One of the most important ways in which we will be very self-sufficient will be in finance. Virtually all neighbourhoods have all the capital they need to develop those things that would most enrich them, yet this never happens when our savings are put into conventional banks. We will form many small town banks from which our savings will only be lent to firms and projects that will improve our town. Many neighbourhoods and towns are now starting their own banks and money-less trading systems.

It would be a leisure-rich environment. Suburbs at present are leisure deserts; there is not much to do. The alternative neighbourhood would be full of familiar people, small businesses, common projects, animals, gardens, forests and alternative technologies and therefore full of interesting things to do. Consequently, people would be less inclined to go away at weekends and holidays, which would reduce national energy consumption.

Local economic self-sufficiency is crucial if we are to reduce overall resource use because it cuts travel, transport and packaging costs, and the need to build freeways, ships and airports etc. It also enables communities to become independent of the global economy.

More Communal and Cooperative ways.

The third essential characteristic of the alternative way is that it must be much more communal and cooperative. We must share more things. We could have a few stepladders, electric drills, etc., in the neighbourhood workshop, as distinct from one in every house. We would be on various voluntary rosters, committees and working bees to carry out most of the child minding, nursing, basic educating and care of aged and handicapped people in our area, as well as to perform most of the functions councils now carry out for us, such as maintaining our own parks and streets. We would therefore need far fewer bureaucrats and professionals, reducing the amount of income we would need to earn to pay taxes and for services.

Especially important would be the regular voluntary community working bees. Just imaging how rich your neighbourhood would now be if every Saturday afternoon for the past five years there had been a voluntary working bee doing something that would make it a more pleasant place for all to live.

There would be far more community than there is now. People would know each other and be interacting on communal projects. One would certainly predict a huge decrease in the incidence of social problems and their dollar and social costs. The new neighbourhood would surely be a much healthier and happier place to live, especially for old people.

There would be genuine participatory democracy. Most of our local policies and programs could be worked out by elected non-paid committees and we could all vote on the important decisions concerning our small area at regular town meetings. There would still be some functions for state and national governments, but relatively few.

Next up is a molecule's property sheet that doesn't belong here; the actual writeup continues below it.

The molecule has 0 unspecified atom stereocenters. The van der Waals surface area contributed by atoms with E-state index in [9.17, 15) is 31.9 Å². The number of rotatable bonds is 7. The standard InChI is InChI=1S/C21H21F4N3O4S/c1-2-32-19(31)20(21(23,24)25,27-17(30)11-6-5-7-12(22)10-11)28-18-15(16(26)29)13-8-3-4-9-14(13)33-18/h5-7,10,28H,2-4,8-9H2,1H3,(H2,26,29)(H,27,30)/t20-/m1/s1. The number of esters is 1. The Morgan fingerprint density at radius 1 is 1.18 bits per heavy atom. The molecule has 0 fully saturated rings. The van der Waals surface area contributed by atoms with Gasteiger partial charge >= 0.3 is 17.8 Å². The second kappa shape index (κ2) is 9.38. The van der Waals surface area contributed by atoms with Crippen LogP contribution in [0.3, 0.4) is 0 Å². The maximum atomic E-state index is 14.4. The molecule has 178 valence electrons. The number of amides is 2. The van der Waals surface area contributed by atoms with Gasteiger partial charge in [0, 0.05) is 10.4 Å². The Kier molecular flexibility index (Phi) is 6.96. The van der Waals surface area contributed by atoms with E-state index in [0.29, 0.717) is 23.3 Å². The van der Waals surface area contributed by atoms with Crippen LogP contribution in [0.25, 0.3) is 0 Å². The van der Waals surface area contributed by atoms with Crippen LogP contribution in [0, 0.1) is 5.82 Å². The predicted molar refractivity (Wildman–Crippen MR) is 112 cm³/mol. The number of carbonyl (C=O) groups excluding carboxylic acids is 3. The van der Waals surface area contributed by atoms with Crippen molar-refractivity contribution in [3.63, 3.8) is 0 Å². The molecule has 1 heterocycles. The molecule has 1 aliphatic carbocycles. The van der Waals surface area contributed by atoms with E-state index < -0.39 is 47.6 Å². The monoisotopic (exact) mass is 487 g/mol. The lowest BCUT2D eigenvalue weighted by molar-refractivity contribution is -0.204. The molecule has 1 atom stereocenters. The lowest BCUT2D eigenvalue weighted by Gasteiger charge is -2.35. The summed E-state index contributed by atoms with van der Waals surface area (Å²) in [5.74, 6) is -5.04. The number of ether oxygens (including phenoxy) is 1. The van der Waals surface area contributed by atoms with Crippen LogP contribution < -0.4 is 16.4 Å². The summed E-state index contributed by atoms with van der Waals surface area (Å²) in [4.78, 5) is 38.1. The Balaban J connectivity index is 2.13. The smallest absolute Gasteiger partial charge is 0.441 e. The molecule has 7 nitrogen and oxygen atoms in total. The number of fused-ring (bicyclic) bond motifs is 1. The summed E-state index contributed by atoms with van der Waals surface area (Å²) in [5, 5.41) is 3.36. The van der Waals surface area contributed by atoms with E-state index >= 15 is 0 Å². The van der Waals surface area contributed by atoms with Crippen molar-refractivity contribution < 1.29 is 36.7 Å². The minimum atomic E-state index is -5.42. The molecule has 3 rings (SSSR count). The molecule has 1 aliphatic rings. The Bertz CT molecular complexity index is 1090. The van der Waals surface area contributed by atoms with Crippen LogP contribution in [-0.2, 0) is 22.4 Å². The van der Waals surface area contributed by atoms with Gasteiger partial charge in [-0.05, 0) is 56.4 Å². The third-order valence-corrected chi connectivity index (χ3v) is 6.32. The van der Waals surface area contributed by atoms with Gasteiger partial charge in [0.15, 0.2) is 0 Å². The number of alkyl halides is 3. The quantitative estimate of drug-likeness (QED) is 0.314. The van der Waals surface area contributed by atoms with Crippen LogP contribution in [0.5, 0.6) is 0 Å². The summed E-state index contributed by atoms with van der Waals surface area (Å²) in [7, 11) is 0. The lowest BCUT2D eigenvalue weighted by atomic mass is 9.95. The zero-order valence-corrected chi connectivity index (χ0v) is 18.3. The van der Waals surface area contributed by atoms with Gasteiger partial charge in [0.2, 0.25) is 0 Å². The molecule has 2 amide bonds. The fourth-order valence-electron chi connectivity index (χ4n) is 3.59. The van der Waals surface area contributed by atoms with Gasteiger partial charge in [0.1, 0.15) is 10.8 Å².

The core governing institutions here will be voluntary committees, town meetings, direct votes on issues, and especially informal public discussion in everyday situations. In a sound self-governing community the fundamental political processes take place informally in cafes, kitchens and town squares, because this is where the issues can be discussed and thought about until the best solution comes to be generally recognised. The chances of a chosen policy working out well depend on how content everyone is with it. Consensus and commitment are best achieved through a slow and sometimes clumsy process of formal and informal consideration in which the real decision making work is done long before the meeting when the vote is taken. So politics will again become participatory and part of everyday life, as was the case in Ancient Greece.

The new economy

There is no chance of making these changes while we retain the present economic system. The fundamental concern in a satisfactory economy would simply be to apply the available productive capacity to producing what all people need for a good life, with as little bother and waste and work as possible. Our present economy operates on totally different principles. It lets profit maximisation for the few who own most capital determine what is done, it does not meet the needs of most people and it now condemns us all to becoming more and more productive while actually becoming poorer.

Market forces and the profit motive could have a place in an acceptable alternative economy, but they cannot be allowed to continue as major determinants of economic affairs. The basic economic priorities must be decided according to what is socially desirable (democratically decided, mostly at the local level, not dictated by huge and distant state bureaucracies — what we do not want is centralised, bureaucratic big-state socialism). However, much of the economy could remain as a (carefully monitored) form of private enterprise carried on by small firms, households and cooperatives, so long as their goals were not profit maximisation and growth. Market forces could operate in carefully regulated sectors. For example local market days could be important, enabling individuals and families to sell small amounts of garden and craft produce. (This is not capitalism because these small private firms only yield “wages” to those who own and work in them.)